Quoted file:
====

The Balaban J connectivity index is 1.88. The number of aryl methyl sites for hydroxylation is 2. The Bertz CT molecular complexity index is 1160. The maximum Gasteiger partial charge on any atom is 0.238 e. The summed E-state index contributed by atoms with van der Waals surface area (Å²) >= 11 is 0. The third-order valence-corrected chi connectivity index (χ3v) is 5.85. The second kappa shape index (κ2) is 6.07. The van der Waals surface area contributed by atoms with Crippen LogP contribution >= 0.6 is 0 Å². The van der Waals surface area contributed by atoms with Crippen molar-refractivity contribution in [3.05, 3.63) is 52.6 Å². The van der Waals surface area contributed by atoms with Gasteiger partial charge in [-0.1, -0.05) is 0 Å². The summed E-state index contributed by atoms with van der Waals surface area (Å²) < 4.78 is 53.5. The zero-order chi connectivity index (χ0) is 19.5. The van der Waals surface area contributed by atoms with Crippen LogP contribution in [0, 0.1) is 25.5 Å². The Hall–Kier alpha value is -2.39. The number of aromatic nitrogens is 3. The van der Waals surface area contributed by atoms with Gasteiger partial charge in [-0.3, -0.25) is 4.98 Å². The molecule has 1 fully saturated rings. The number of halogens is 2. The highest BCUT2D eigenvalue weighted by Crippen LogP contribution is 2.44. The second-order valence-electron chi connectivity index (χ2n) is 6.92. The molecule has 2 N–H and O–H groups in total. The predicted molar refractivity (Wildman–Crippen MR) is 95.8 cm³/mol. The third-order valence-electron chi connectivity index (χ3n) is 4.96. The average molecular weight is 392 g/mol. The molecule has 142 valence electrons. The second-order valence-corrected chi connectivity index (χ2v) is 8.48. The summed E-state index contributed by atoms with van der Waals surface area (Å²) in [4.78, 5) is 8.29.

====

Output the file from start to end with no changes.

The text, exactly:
The Balaban J connectivity index is 1.88. The number of aryl methyl sites for hydroxylation is 2. The Bertz CT molecular complexity index is 1160. The maximum Gasteiger partial charge on any atom is 0.238 e. The summed E-state index contributed by atoms with van der Waals surface area (Å²) >= 11 is 0. The third-order valence-corrected chi connectivity index (χ3v) is 5.85. The second kappa shape index (κ2) is 6.07. The van der Waals surface area contributed by atoms with Crippen LogP contribution >= 0.6 is 0 Å². The van der Waals surface area contributed by atoms with Crippen molar-refractivity contribution in [3.05, 3.63) is 52.6 Å². The van der Waals surface area contributed by atoms with Gasteiger partial charge in [-0.1, -0.05) is 0 Å². The summed E-state index contributed by atoms with van der Waals surface area (Å²) < 4.78 is 53.5. The zero-order chi connectivity index (χ0) is 19.5. The van der Waals surface area contributed by atoms with Crippen LogP contribution in [0, 0.1) is 25.5 Å². The Hall–Kier alpha value is -2.39. The number of aromatic nitrogens is 3. The van der Waals surface area contributed by atoms with Gasteiger partial charge in [-0.3, -0.25) is 4.98 Å². The molecule has 1 fully saturated rings. The number of halogens is 2. The highest BCUT2D eigenvalue weighted by Crippen LogP contribution is 2.44. The second-order valence-electron chi connectivity index (χ2n) is 6.92. The molecule has 2 N–H and O–H groups in total. The predicted molar refractivity (Wildman–Crippen MR) is 95.8 cm³/mol. The third-order valence-electron chi connectivity index (χ3n) is 4.96. The average molecular weight is 392 g/mol. The molecule has 142 valence electrons. The second-order valence-corrected chi connectivity index (χ2v) is 8.48. The summed E-state index contributed by atoms with van der Waals surface area (Å²) in [4.78, 5) is 8.29.